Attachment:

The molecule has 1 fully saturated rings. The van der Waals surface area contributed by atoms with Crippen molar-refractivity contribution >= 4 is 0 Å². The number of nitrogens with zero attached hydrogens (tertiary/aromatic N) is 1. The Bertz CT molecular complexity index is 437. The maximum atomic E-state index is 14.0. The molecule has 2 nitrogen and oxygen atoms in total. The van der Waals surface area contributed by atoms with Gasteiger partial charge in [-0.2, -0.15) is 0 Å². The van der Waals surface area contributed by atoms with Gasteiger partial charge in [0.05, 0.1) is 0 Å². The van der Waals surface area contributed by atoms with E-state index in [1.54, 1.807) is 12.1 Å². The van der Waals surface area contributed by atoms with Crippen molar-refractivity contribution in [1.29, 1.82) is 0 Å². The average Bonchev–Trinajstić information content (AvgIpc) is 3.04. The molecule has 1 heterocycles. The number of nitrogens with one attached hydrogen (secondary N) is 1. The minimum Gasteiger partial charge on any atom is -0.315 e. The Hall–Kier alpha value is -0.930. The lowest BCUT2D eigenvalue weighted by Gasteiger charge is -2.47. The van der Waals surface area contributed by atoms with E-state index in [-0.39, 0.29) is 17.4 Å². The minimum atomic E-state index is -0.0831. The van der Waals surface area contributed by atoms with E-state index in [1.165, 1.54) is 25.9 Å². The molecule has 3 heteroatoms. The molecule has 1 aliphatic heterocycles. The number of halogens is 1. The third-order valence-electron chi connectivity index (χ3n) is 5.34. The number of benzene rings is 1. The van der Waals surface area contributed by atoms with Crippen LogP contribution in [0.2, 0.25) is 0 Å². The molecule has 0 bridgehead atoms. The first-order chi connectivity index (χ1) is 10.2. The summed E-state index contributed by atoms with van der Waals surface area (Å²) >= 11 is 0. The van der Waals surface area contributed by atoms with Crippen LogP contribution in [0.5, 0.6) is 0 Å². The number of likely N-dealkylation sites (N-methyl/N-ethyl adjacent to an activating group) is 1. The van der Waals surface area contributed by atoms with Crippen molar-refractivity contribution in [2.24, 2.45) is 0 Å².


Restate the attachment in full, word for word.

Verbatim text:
The molecule has 1 fully saturated rings. The van der Waals surface area contributed by atoms with Crippen molar-refractivity contribution >= 4 is 0 Å². The number of nitrogens with zero attached hydrogens (tertiary/aromatic N) is 1. The Bertz CT molecular complexity index is 437. The maximum atomic E-state index is 14.0. The molecule has 2 nitrogen and oxygen atoms in total. The van der Waals surface area contributed by atoms with Gasteiger partial charge in [-0.2, -0.15) is 0 Å². The van der Waals surface area contributed by atoms with Gasteiger partial charge in [0.05, 0.1) is 0 Å². The van der Waals surface area contributed by atoms with E-state index in [1.54, 1.807) is 12.1 Å². The van der Waals surface area contributed by atoms with Crippen molar-refractivity contribution in [1.29, 1.82) is 0 Å². The average Bonchev–Trinajstić information content (AvgIpc) is 3.04. The molecule has 1 heterocycles. The number of nitrogens with one attached hydrogen (secondary N) is 1. The minimum Gasteiger partial charge on any atom is -0.315 e. The Hall–Kier alpha value is -0.930. The lowest BCUT2D eigenvalue weighted by Gasteiger charge is -2.47. The van der Waals surface area contributed by atoms with E-state index in [-0.39, 0.29) is 17.4 Å². The minimum atomic E-state index is -0.0831. The van der Waals surface area contributed by atoms with E-state index in [1.165, 1.54) is 25.9 Å². The molecule has 3 heteroatoms. The molecule has 1 aliphatic heterocycles. The number of halogens is 1. The third-order valence-electron chi connectivity index (χ3n) is 5.34. The number of benzene rings is 1. The van der Waals surface area contributed by atoms with Crippen LogP contribution in [0.2, 0.25) is 0 Å². The molecule has 0 bridgehead atoms. The first-order chi connectivity index (χ1) is 10.2. The summed E-state index contributed by atoms with van der Waals surface area (Å²) >= 11 is 0. The van der Waals surface area contributed by atoms with Crippen LogP contribution in [0.5, 0.6) is 0 Å². The number of likely N-dealkylation sites (N-methyl/N-ethyl adjacent to an activating group) is 1. The van der Waals surface area contributed by atoms with Crippen molar-refractivity contribution in [2.24, 2.45) is 0 Å².